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HELP! questions on childcare

Discussion in 'School and Daycare' started by zanl11, Apr 21, 2008.

  1. zanl11

    zanl11 New Member

    Apr 21, 2008
    hello all! i am a brand new member here. just to give you a little background my name is amber and i have a 6 year old daughter with type one diabetes. my daughter was diagnosed at age 2, so we have been living as healthy as possible for the last 4 years. i am a new graduate with a bsn in nursing and about to start my first full time job away from my daughter. i have alot of family support and because of limited school resources in my area, we have been home-schooling my daughter. i am very careful about who i leave her with and am terrified to leave her in the care of someone i dont know because of all the horrifying scenarios that run through my mind. my husband has been offered a better job in the sumter,sc area (we currently live in east tennessee) and i am very concerned about childcare for my daughter. i would like to continue to homeschool her but need to be able to work 2-3 days a week (my husband will be able to provide schooling and care one day a week. but that leaves a need for a caregiver 1-2 days a week). i shutter at the thought of putting her in day care. i was wondering, if i am unable to find private care for her, what kinds of things should i look for in a facility? are there facilities that specialize in care for diabetics or have some kind of special certifications i can look for indicating experience in caring for a child with medical needs? i have no idea where to even start......any ideas or thoughts will be appreciated.
  2. Sam's mom

    Sam's mom Approved members

    Feb 14, 2007
    I know how hard it is to find childcare. Maybe you could find a parent of another Type I child through your endo's office? I would try calling around at some day cares too--you may find one that already has a Type I child. I found a preschool for my four year old that is run by a woman who is Type II but wears a pump. She has been wonderful and has trained her staff on how to treat her so they already know how to treat my son. I happened to find her through word of mouth. My other childcare provider is a woman who also has a child with Type I. Good luck!
  3. melanie46721

    melanie46721 Approved members

    Apr 23, 2008
    I agree that you should seek out someone that has a child with type 1 and talk to them about schools. Also talk to the schools and see if anyone on that staff is familiar with diabetes and would know what to do if your child had a low or high and how they would handle it. Check to see if they know what to look for. Hopefully someday I will be able to ease a parent's mind. I finish my degree in December for teaching k-5, and have been type 1 for five years now. My father has had it for 36 years. I wish your child good luck in school.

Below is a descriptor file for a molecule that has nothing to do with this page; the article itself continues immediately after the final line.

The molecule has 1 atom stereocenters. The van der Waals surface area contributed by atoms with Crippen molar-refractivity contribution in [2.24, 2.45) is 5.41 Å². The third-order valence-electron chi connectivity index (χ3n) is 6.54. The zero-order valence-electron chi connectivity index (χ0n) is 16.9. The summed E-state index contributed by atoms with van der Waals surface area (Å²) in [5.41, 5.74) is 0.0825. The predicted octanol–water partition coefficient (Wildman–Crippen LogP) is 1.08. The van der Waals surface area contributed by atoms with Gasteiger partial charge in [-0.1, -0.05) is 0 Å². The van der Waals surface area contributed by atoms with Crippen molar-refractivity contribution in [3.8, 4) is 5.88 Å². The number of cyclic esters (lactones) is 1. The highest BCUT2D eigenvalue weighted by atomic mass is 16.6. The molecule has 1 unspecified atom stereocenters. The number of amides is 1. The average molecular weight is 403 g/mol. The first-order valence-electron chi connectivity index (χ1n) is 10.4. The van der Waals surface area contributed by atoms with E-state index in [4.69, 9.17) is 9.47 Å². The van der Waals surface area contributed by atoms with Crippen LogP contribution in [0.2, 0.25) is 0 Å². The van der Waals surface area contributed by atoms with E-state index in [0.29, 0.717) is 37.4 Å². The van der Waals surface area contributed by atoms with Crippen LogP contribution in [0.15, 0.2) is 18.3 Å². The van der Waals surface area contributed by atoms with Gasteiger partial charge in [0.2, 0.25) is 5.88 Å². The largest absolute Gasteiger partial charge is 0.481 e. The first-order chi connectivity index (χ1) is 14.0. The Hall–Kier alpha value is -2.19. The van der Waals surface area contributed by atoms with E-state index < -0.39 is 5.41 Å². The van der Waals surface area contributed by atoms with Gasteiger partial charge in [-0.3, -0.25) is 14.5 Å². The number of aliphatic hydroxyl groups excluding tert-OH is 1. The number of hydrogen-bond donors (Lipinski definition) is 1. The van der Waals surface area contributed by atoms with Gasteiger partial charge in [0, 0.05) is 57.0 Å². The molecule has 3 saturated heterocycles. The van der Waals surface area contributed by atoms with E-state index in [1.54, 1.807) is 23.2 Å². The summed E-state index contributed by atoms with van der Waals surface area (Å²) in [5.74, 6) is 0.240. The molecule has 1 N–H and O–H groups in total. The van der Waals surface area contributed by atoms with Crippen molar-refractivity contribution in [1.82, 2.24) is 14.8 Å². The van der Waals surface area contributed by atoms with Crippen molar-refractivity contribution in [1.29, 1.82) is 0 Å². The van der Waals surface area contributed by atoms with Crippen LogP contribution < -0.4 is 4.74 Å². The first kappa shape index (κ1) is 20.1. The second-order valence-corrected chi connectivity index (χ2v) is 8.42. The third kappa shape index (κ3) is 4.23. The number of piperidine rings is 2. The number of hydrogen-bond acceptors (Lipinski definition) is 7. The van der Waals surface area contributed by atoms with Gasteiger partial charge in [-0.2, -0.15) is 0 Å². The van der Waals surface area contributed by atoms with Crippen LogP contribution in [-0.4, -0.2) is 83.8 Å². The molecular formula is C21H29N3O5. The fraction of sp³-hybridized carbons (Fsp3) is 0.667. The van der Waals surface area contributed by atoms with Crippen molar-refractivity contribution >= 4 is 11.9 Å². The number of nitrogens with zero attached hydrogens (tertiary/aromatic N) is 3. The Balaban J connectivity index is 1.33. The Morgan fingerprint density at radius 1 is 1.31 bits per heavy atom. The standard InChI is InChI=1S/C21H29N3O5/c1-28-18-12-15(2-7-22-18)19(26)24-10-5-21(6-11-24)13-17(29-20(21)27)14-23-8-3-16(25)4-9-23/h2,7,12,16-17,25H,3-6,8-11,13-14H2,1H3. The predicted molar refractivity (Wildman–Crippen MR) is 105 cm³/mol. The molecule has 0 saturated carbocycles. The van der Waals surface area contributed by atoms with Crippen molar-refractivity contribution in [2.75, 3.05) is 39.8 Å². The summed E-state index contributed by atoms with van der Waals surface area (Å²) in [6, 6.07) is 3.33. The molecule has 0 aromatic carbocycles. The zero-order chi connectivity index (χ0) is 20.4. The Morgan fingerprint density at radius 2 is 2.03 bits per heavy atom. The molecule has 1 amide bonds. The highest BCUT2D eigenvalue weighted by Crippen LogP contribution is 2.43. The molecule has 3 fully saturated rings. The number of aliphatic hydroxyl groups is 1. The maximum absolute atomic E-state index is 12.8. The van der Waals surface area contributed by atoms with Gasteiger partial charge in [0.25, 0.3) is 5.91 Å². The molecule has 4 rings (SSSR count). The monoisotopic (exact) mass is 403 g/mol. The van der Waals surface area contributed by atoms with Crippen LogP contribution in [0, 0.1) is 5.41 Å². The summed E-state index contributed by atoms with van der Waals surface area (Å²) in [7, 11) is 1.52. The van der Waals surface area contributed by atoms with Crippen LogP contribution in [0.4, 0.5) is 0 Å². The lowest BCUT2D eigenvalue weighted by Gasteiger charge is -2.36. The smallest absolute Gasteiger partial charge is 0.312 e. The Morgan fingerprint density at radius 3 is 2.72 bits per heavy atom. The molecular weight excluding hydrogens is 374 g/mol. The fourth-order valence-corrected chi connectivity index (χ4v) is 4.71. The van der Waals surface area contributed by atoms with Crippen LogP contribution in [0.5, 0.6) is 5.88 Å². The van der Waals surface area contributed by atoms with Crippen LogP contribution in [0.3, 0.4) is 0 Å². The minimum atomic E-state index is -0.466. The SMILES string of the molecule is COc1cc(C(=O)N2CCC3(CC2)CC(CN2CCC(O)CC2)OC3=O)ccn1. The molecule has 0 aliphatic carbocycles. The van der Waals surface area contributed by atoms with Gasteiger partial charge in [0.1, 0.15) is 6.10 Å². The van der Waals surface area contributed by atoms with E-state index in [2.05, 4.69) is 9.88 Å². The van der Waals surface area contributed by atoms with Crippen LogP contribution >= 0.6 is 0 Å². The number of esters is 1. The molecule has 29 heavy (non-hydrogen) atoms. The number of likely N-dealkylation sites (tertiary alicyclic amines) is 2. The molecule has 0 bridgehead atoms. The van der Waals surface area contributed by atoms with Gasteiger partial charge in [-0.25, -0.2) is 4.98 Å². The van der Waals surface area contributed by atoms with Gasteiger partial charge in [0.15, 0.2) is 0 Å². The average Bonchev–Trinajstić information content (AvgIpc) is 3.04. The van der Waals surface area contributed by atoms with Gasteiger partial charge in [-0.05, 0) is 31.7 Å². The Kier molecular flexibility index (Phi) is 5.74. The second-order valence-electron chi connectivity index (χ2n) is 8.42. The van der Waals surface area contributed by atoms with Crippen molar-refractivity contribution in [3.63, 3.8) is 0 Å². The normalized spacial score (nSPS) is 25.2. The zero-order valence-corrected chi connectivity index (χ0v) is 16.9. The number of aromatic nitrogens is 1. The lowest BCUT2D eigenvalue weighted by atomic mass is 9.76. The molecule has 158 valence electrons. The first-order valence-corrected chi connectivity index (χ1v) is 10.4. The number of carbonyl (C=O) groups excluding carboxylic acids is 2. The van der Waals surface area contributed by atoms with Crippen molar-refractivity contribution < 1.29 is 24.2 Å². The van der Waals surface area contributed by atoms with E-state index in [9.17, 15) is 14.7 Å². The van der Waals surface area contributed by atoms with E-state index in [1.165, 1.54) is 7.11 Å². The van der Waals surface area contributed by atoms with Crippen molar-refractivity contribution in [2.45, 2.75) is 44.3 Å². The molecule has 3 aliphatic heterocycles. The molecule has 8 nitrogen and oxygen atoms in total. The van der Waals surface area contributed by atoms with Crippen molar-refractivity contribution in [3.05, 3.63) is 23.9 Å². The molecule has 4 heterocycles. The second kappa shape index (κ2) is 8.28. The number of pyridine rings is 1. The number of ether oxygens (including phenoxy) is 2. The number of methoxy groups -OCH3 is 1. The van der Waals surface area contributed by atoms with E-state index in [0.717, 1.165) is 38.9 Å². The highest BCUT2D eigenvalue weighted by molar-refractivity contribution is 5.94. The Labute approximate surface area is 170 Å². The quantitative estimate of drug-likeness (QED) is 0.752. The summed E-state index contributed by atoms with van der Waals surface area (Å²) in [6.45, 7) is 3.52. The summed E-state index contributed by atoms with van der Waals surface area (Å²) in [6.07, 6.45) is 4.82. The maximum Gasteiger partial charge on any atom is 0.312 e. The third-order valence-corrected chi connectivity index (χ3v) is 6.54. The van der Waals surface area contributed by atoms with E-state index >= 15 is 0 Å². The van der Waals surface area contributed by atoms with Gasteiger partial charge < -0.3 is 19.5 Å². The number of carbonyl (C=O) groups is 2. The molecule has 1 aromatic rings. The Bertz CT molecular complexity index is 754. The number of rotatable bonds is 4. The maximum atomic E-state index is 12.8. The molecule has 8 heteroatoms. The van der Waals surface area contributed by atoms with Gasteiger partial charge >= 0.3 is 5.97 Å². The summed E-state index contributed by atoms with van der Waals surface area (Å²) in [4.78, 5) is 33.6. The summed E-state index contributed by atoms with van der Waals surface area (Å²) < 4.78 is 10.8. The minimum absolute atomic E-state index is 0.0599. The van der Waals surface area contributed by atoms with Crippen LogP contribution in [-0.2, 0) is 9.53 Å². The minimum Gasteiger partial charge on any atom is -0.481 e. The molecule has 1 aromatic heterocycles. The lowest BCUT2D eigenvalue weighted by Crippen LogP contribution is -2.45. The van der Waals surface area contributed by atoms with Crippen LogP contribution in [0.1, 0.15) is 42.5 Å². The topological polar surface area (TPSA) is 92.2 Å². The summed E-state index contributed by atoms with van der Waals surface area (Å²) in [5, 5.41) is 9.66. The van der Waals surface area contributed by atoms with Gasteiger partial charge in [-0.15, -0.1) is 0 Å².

4. bgallini

    bgallini Approved members

    Feb 23, 2008

    Sorry this response is so late. I don't check this part of the message board very often. Here is a link to a resource and referall agency in Sumter, SC


    They should be able to give you names of providers in the area and may be able to tell you names of providers who have said they will take children with special needs, children who need daily meds or even specifically children with diabetes (or they may not know those details.) The great thing about this agency is they are a Sucess by Six program with the United Way. If they are anything like the one here in Richmond, they are putting huge amounts of time and money into child care in the area to improve the quality.

    Here is the search page from the SC child care licensing website. You can probably also find out info about licensing regulations on that site. Look to see if there are rules about medications so you know what a provider might need to do in order to give your child insulin.

    Other places to look are craigslist and the local newspaper. Ask questions and visit a lot of places before making your final decision. I have found that providers are willing to learn how to care for a child with diabetes but as with anything new, they may be nervous about it. So you have to approach them in a way that tells them this is something they can do and it's not too hard, but it is serious.

    The pp who said to look into the schools also has a point. If you are only homeschooling now b/c of the poor schools, maybe the schools in SC will be better.

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